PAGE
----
to clarify, they aren't running fiber into the home. they are using the existing CATV infrastructure to do this

i'm not sure what the comment about dark fiber has to do with this unless the cable companies use fiber for distribution (or would in the future)?

Most of them.. (0, Flamebait)

priestx (822223) | about 9 years ago | (#13119190)

From my "observations," pirateers usually come from Europe and a handful come from Finland. What security measures will allow these citizens from not using it for illegal matters?

Re:Most of them.. (1)

rich_r (655226) | about 9 years ago | (#13119256)

Does it matter? I think not!

Re:Most of them.. (1)

kmartshopper (836454) | about 9 years ago | (#13119298)

From my "observations," pirateers usually come from Europe and a handful come from Finland. What security measures will allow these citizens from not using it for illegal matters?
Kind of like asking how you know a politician will truly do his job if you vote for him and not fuck around at his camp more than half the time...

Re:Most of them.. (0)

Anonymous Coward | about 9 years ago | (#13119305)

It's the assumption that high bandwidth is used only for copyright violation and kiddie porn that's likely to keep this out of north america.

The truth is that this level of bandwidth could empower citizens (or at least small companies) to create their own media distribution, circumventing the censorship of the corporate media. While this might include a little porn or copyright violation, the potential for artistic expression and independant news gathering is significant.

Re:Most of them.. (1)

Eric604 (798298) | about 9 years ago | (#13119547)

Exactly. You only said it completly reversed.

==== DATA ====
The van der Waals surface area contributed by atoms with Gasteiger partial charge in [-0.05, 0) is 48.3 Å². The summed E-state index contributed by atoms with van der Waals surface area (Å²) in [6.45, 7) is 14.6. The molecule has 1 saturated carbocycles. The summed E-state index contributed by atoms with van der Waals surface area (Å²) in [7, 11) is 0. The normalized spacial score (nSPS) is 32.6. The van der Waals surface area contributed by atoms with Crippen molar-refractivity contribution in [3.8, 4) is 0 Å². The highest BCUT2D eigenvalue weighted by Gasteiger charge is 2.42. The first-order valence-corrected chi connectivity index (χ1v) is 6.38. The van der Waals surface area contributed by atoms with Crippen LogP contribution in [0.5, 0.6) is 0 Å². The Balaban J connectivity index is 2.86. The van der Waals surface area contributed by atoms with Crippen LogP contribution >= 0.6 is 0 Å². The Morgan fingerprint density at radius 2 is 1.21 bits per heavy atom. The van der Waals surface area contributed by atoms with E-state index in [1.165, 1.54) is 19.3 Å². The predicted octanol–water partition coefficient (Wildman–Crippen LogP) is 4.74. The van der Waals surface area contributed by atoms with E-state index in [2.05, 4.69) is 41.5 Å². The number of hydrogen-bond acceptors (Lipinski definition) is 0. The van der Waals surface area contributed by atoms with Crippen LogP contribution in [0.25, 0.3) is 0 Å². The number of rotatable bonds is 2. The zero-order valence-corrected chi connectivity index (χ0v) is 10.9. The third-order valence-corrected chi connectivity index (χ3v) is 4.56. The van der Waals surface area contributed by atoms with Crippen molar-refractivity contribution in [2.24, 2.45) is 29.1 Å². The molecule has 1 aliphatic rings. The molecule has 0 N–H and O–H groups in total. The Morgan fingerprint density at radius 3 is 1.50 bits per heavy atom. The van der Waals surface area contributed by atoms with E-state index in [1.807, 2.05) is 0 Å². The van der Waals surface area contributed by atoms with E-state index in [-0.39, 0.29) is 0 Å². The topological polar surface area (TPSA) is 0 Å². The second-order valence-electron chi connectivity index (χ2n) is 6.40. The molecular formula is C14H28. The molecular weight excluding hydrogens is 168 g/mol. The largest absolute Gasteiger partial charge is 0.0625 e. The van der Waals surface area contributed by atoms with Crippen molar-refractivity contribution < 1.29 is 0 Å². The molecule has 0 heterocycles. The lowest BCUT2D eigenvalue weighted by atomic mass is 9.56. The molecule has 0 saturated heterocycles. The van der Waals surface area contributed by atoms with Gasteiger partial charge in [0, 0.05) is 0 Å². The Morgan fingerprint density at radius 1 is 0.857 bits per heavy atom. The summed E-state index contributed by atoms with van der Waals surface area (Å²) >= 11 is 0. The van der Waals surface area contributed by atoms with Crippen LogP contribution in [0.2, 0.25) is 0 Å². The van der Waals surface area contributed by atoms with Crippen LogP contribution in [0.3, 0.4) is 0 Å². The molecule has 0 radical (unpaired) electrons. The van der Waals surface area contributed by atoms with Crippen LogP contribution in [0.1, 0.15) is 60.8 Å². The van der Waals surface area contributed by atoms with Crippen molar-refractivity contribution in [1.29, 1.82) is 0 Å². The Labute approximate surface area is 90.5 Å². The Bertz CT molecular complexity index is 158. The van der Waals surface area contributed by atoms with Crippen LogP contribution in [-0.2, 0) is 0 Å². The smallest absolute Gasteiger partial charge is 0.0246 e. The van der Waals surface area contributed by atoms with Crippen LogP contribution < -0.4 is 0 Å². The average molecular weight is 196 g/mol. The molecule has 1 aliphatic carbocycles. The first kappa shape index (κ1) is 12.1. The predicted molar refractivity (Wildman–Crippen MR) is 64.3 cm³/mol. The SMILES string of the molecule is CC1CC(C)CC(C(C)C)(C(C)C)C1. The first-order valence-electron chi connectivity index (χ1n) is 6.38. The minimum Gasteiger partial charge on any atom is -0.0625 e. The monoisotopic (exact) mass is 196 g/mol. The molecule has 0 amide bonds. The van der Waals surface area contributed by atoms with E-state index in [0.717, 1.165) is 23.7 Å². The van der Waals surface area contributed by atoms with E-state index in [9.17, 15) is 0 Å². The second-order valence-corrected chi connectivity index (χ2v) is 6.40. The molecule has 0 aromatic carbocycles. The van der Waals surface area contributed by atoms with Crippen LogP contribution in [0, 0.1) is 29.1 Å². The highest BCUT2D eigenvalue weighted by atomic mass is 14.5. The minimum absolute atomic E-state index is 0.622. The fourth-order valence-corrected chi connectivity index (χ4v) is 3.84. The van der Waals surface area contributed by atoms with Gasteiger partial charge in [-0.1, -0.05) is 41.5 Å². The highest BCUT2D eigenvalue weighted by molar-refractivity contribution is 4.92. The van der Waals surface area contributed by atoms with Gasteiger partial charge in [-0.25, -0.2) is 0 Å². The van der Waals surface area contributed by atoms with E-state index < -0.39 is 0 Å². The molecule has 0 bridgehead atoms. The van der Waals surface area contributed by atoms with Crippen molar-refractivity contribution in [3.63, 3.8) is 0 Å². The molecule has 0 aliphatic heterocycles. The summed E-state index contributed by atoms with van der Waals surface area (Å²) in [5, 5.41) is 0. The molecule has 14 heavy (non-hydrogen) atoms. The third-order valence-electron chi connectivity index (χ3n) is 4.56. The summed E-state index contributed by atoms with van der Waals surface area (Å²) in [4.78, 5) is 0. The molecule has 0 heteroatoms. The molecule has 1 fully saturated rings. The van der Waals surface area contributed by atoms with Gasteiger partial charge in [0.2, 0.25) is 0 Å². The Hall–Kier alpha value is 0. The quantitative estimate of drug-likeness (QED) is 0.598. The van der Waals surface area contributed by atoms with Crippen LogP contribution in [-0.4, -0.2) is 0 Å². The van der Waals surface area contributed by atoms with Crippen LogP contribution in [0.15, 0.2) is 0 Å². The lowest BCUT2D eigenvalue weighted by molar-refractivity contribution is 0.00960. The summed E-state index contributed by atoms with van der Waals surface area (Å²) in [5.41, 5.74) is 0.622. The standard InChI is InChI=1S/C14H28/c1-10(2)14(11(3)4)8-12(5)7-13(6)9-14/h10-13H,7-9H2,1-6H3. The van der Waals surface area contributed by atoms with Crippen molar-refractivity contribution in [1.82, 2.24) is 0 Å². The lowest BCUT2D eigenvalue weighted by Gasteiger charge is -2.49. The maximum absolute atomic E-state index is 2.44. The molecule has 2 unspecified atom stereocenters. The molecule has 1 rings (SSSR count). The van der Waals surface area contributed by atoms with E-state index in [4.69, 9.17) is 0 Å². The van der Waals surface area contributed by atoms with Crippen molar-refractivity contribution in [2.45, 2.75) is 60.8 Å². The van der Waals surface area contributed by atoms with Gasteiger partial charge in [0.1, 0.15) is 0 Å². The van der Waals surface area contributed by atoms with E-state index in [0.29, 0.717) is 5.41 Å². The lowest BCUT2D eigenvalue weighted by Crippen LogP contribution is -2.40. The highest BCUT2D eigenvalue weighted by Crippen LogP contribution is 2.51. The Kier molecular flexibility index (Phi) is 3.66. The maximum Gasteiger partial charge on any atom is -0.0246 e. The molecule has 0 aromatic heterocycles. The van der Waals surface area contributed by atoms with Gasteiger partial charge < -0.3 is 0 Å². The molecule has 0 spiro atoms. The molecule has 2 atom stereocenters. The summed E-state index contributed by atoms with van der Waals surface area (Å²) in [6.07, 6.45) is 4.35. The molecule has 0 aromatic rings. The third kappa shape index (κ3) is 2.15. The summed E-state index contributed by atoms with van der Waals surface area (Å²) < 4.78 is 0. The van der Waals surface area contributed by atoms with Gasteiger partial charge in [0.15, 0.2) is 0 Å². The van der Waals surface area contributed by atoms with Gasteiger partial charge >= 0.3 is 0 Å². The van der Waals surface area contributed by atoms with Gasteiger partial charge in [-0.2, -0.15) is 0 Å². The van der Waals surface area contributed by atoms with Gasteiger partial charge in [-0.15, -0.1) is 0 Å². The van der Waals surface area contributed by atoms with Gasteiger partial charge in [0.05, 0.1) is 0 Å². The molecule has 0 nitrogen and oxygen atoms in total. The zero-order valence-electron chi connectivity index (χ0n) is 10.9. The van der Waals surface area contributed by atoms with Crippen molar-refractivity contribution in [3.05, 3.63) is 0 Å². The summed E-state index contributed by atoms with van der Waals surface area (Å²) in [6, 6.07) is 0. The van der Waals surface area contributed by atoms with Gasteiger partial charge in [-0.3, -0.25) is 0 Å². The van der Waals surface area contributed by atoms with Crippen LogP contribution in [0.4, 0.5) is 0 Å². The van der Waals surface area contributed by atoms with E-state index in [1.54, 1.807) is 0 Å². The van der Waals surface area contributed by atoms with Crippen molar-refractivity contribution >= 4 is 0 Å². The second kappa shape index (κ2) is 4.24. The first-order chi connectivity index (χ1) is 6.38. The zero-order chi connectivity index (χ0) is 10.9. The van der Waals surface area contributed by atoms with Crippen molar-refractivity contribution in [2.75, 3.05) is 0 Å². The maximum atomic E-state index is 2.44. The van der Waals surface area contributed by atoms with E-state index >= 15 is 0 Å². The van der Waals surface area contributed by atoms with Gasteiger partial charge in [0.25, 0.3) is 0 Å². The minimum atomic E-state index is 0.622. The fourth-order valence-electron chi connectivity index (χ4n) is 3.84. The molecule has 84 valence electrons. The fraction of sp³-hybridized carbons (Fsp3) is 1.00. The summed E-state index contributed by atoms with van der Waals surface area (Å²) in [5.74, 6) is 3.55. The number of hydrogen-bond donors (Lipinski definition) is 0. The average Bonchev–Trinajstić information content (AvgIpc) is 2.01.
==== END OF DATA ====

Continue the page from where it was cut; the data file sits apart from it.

Re:Most of them.. (1)

Pop69 (700500) | about 9 years ago | (#13119340)

I would suspect that you don't even know what's legal and what isn't in Finland.

why is this news? (5, Informative)

Anonymous Coward | about 9 years ago | (#13119200)

100Mbps fiber to door was available in Japan since like two years ago; about a year ago in metropolitan areas they even rolled out 1Gbps service. Finland makes the news because...?

Re:why is this news? (1)

Macgyveric (879573) | about 9 years ago | (#13119216)

What else have you heard coming out of Finland recently?

Re:why is this news? (1)

dreadknought (324674) | about 9 years ago | (#13119251)

How about one of the biggest assembly parties in the world, held yearly in a football stadium in Helsinki?

Becuase.... (1, Funny)

d2_m_viant (811261) | about 9 years ago | (#13119277)

....becuase we're talking about people who wear clogs getting more internet sex than US!

Re:Becuase.... (1)

Spad (470073) | about 9 years ago | (#13119380)

Yeah, those Fins are famous for their clogs.

Re:why is this news? (0)

Anonymous Coward | about 9 years ago | (#13119388)

Because its achieving fast transfer speeds on an existing infrastructure?

Re:why is this news? (2, Funny)

temojen (678985) | about 9 years ago | (#13119421)

We're pinin' for the fjords?

Re:why is this news? (1)

ZeldorBlat (107799) | about 9 years ago | (#13119456)

Finland makes the news because the company that developed the equipment is based in Finland...contrary to the article summary which suggests that 100 MBps broadband will be available in Finland.

Although I'd be surprised to see 100 MBps in U.S. homes soon, the article only talks about equipment capable of providing that kind of service -- not about an actual deployment.

I wish people who submit articles to /. actually read them first...

Re:why is this news? (1)

p0rnking (255997) | about 9 years ago | (#13119506)

This is news, because it's 100Mbps over cable ... unless that is, Japan is doing the same, and not over fiber

Re:why is this news? (4, Informative)

timeOday (582209) | about 9 years ago | (#13119520)

Finland makes the news because...?
because it offers the promise of 100 mbps over existing TV cables. That is the key right there, because it means the masses (most of us) might actually benefit.

Of course if you live in a single-broadband-provider city like I do, it's hard to imagine why they'd bother.

4Mbps ought to be enough for everybody (2, Funny)

rmadhuram (525803) | about 9 years ago | (#13119212)

I already get 4Mbps downstream from Time Warner of San Diego and it is plenty!

Re:4Mbps ought to be enough for everybody (1)

superpulpsicle (533373) | about 9 years ago | (#13119284)

For those who truly plan Online games... there is no such thing as plenty. Not to mention the server is always slowed down by that 1 guy on a 56k modem anyways.